It Must Be Nice

Jodi Shenal by Jodi Shenal Additional Needs

Jodi Shenal

Jodi Shenal

I'm a stay-at-home mom with two amazing children. My son is on the Autism spectrum and my daughter has a rare genetic disorder and multiple disabil...


One task that comes with being the parent of a child with complex medical needs and disabilities is making countless, redundant phone calls. We spend A LOT of time scheduling appointments over the phone, being placed on hold for ludicrous amounts of time, disputing insurance claims, and tirelessly advocating for services and supports that our children need. On one of these recent, never-ending phone calls, the representative made small talk with me while she waited for her computer screen to load. To fill the awkward silence, she asked “What do you do for a living?” When I answered, “I’m a stay-at-home mom”, her short response caught me off guard.

“Hmph, it must be nice.”

I couldn’t see the representative’s expression, but I could clearly imagine it as a smirk. Maybe it was even accompanied by a sarcastic eye roll. In response, after I paused briefly to process her comment, I replied, “Yeah, it’s really hard work, but it IS nice.”

After we wrapped up the conversation and my claim had finally been resolved, I still found myself stuck on the remark about my occupation. Thinking of how she probably viewed my day-to-day life, (likely picturing me eating bon-bons in my pajamas), it made me realize that despite all the “hard”, it truly is the very best job I could ever ask for.

My back aches from lifting and transferring, but I get the sweetest kisses from my precious 13-year-old daughter.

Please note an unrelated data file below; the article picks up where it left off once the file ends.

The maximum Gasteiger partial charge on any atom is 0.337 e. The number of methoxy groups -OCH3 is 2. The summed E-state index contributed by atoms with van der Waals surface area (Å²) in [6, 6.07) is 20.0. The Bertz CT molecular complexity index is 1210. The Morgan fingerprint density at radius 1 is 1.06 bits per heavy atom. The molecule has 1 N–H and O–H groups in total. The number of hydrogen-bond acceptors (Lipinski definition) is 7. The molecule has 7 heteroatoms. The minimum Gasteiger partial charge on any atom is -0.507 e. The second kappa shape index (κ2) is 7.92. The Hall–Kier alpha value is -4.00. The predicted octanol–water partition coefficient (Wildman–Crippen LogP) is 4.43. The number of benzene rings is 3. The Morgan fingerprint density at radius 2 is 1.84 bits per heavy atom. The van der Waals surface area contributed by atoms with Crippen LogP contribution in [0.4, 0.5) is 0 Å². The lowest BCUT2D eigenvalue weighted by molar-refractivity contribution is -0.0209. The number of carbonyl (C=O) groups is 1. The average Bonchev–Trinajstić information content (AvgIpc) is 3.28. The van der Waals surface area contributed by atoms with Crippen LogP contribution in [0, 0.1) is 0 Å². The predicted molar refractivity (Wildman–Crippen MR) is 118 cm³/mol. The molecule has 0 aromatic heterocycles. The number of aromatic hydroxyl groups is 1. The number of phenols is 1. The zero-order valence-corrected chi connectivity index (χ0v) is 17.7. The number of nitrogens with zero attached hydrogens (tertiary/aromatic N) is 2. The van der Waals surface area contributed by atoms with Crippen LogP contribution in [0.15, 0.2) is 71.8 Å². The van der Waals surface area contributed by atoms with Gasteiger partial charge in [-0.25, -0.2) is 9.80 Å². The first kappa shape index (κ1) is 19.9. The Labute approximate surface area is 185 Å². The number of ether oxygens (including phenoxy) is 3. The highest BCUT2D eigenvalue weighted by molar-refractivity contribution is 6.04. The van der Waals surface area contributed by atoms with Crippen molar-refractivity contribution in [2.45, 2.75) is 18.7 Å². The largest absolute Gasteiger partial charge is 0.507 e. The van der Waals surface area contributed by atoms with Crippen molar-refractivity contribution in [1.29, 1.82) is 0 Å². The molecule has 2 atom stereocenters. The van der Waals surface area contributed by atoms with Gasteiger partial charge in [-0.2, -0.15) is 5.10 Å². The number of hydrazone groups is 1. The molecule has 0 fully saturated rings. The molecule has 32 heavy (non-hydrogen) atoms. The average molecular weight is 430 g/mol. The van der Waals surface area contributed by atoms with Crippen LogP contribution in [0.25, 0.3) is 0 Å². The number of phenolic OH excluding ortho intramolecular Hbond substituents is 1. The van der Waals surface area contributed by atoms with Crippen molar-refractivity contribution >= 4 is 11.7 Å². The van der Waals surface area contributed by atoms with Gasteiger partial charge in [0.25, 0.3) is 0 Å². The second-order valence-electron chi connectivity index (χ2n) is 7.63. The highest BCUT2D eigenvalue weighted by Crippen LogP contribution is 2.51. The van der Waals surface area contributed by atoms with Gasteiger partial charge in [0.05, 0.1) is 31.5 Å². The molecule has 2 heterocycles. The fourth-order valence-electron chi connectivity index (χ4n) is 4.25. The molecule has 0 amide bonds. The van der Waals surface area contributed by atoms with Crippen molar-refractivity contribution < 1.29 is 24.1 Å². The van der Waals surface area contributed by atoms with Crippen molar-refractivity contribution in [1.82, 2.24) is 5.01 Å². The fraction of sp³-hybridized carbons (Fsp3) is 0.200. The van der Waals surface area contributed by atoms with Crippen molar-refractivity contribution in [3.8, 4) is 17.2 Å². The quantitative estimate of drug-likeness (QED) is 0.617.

My world is filled with loving cuddles, bedtime stories and holding hands as I sing her favorite song, “Row, Row, Row your Boat.”

My weeks are packed with therapies, medical appointments, medication management and many miles traveled. They are also overflowing with magic, and the privilege of having a front row seat to all the progress that she’s making.

I am on standby every day in case she’s sick or doesn’t get adequate sleep. On school days, I stick close to home in case I need to get to her school quickly in the event of a medical emergency. It gives me peace of mind that I never have to stress over missing excessive time from work. No boss would tolerate the absences I’d quickly rack up.

My clothes and shoes are worn, less than brand new. Ever since I stopped working, I always feel a little twinge of guilt when I spend money on myself. My husband is completely supportive, hard-working, and always points out that my needs matter too. He sacrifices and gives his all to his family. We’re a team and we remind each other that neither of us can pour from an empty cup.

I’m perpetually tired and usually rely on ridiculous amounts of coffee.

But with cup in hand, I’m lucky to have the ability to see my 19-year-old son gaining independence. I’ve had the gift of proudly sitting ringside as he finished high school virtually, now successfully taking online college courses.

ALL parents, no matter their career or occupational status, have an extremely tough job. As I reflect on what my work entails, I am so very thankful. The long days and sleepless nights are worth it all. Despite the many struggles we’ve faced, the time I’m afforded to be with my children is priceless. This life may not be understood by those outside of it, but it really IS nice.


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